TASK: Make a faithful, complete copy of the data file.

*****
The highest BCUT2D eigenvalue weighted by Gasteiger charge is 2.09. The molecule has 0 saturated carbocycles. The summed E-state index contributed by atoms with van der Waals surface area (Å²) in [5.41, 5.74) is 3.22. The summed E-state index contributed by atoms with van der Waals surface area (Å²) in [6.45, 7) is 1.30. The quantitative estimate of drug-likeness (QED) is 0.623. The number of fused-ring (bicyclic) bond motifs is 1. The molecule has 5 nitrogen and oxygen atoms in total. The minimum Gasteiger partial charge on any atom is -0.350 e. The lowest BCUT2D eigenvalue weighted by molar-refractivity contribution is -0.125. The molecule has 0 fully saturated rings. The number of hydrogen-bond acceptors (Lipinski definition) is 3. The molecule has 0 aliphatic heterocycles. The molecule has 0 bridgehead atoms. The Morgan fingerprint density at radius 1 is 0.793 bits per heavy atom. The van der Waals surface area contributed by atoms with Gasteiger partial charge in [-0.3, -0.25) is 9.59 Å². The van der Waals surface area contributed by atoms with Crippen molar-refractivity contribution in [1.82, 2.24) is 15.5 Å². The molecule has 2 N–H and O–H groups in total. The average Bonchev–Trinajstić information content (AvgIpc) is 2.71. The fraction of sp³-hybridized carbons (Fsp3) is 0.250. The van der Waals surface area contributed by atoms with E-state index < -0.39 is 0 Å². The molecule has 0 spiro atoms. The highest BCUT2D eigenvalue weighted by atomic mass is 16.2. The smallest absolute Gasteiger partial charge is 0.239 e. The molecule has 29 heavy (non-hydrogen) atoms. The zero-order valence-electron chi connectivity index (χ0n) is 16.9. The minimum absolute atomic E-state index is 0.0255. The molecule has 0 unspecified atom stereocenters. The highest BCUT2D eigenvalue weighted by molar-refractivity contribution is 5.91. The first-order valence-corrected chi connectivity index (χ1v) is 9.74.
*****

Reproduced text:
The highest BCUT2D eigenvalue weighted by Gasteiger charge is 2.09. The molecule has 0 saturated carbocycles. The summed E-state index contributed by atoms with van der Waals surface area (Å²) in [5.41, 5.74) is 3.22. The summed E-state index contributed by atoms with van der Waals surface area (Å²) in [6.45, 7) is 1.30. The quantitative estimate of drug-likeness (QED) is 0.623. The number of fused-ring (bicyclic) bond motifs is 1. The molecule has 5 nitrogen and oxygen atoms in total. The minimum Gasteiger partial charge on any atom is -0.350 e. The lowest BCUT2D eigenvalue weighted by molar-refractivity contribution is -0.125. The molecule has 0 fully saturated rings. The number of hydrogen-bond acceptors (Lipinski definition) is 3. The molecule has 0 aliphatic heterocycles. The molecule has 0 bridgehead atoms. The Morgan fingerprint density at radius 1 is 0.793 bits per heavy atom. The van der Waals surface area contributed by atoms with Gasteiger partial charge in [-0.3, -0.25) is 9.59 Å². The van der Waals surface area contributed by atoms with Crippen molar-refractivity contribution in [1.82, 2.24) is 15.5 Å². The molecule has 2 N–H and O–H groups in total. The average Bonchev–Trinajstić information content (AvgIpc) is 2.71. The fraction of sp³-hybridized carbons (Fsp3) is 0.250. The van der Waals surface area contributed by atoms with E-state index < -0.39 is 0 Å². The molecule has 0 spiro atoms. The highest BCUT2D eigenvalue weighted by atomic mass is 16.2. The smallest absolute Gasteiger partial charge is 0.239 e. The molecule has 29 heavy (non-hydrogen) atoms. The zero-order valence-electron chi connectivity index (χ0n) is 16.9. The minimum absolute atomic E-state index is 0.0255. The molecule has 0 unspecified atom stereocenters. The highest BCUT2D eigenvalue weighted by molar-refractivity contribution is 5.91. The first-order valence-corrected chi connectivity index (χ1v) is 9.74.